Animal Conservation News

What Good Are They?

The Endangered Species Act (ESA) has helped recover national treasures like bald eagles, peregrine falcons, American alligators and gray wolves in the Northern Rockies. But the ESA has also prevented the extinction of many lesser-known creatures that are frequently overlooked or maligned, mostly because we don’t know or understand the valuable ecological roles they play in their habitats and in providing us with clean water, medicines and more. Here are a few important yet usually underappreciated species that, while not recovered, are making a comeback thanks to the ESA.

Orange You Glad?
Skinks dine on crickets, roaches and spiders, which helps keep insect populations under control. But the highly elusive blue-tailed mole skink (above) in Florida has a particularly voracious appetite: Research suggests there might be a direct correlation between the skink’s decline from loss of habitat and insect population explosions, which can cause problems for people and crops—especially the state’s orange groves.

Toad Rx
Many toad species use poisonous skin secretions to protect themselves from predators, and modern medicine has found they can also serve as important active ingredients. The Houston toad secretes serotonin—an essential chemical in our brains—and alkaloids, which are used to treat heart and neurological diseases. The alkaloids are thought to have analgesic properties more powerful than morphine. Houston toads, harmed by loss of habitat, also help keep insect populations down, provide food for larger animals such as raccoons, snakes and owls, and help move nutrients from the water to land during their metamorphosis from tadpoles to terrestrial adults.

American burying beetle

Meet the Beetles
Bugs like the American burying beetle (right) break down organic matter and recycle it into nutrients that help replenish the soil. This beetle in particular is an expert recycler, taking biological waste underground to make food for its family. The burying beetle once thrived in every state east of the Rockies, maintaining healthy ecosystems, but it has since disappeared from more than 90 percent of its historical range.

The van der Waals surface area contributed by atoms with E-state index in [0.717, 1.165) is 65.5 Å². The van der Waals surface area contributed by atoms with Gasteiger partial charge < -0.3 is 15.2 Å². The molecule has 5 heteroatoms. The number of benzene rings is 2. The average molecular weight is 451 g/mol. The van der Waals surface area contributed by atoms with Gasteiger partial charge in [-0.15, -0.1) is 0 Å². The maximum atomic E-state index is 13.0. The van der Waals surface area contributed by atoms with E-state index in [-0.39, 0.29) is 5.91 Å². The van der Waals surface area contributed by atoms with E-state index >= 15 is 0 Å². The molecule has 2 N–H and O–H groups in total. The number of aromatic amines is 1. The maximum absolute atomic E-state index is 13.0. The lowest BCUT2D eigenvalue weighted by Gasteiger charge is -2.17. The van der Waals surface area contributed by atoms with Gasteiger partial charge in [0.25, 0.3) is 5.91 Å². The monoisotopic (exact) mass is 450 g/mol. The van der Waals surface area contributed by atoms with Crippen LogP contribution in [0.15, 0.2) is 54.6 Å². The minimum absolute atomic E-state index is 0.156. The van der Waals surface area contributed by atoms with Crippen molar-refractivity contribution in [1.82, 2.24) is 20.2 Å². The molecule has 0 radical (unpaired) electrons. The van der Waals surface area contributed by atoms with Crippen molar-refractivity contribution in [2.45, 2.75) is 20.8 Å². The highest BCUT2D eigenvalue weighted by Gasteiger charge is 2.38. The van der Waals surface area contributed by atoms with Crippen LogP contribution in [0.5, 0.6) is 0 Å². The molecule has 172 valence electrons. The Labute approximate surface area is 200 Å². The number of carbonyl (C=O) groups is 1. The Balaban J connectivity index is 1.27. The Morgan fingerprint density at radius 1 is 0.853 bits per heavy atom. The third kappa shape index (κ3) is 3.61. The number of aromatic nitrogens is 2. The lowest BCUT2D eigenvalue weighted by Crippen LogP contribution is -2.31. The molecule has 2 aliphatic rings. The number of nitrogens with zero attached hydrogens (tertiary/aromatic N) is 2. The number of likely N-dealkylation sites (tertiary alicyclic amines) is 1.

Wings of Gold
Bats consume their weight in insects each night and provide the agricultural industry with pest-control services totaling at least $3.7 billion per year. But many bat species are facing hard times. Indiana bats (right) were once among the most abundant eastern U.S. mammals. The bat landed on the endangered species list after widespread habitat destruction from the commercialization of caves, the blocking of cave entrances and harmful timber practices. Today it is also threatened by white-nose syndrome, a fungal pathogen destroying many bat populations.

Water Gauge
Nearly one third of all documented amphibians around the world face extinction, and the Barton Springs salamander (left) is no exception. These salamanders rely on the purity of the Barton Springs in Austin, Texas, for their survival. So do people, since the springs provide much of Austin’s municipal water supply. Because of their sensitive skin, salamanders everywhere serve as an important indicator of the health of a water supply.

Sanitation Snail
An Alabama native, the Tulotoma snail was thought extinct until a small group was found in 1991 along a river dam. Tulotoma snails are filter feeders that remove bacteria and algae from surface waters, providing sanitation services on local rivers. A collaborative effort with scientists, industry and government officials found a simple solution that restored the snails to about 10 percent of their historical range. In 2011, the U.S. Fish and Wildlife Service downlisted the snail from endangered to threatened under the ESA.

Free Filter
First decimated as part of the button industry in the 1950s, freshwater mussels have continued to decline from water pollution and excessive sediment from dredging and soil erosion. Mussels eat small particles that float in the water, keeping our waterways healthy and clean. These filter feeders are also reliable indicators of water quality since they’re particularly sensitive to toxic chemicals and other pollutants.

Learn more at defenders.org/whatgoodarethey.

Photo credits: 
Blue-tailed mole skink © Glenn Bartolotti/CC 4.0
American burying beetle: USFWS/Lindsay Vivian
Indiana bat: USFWS/Ann Froschauer
Barton Springs salamander: USFWS/Ryan Hagerty

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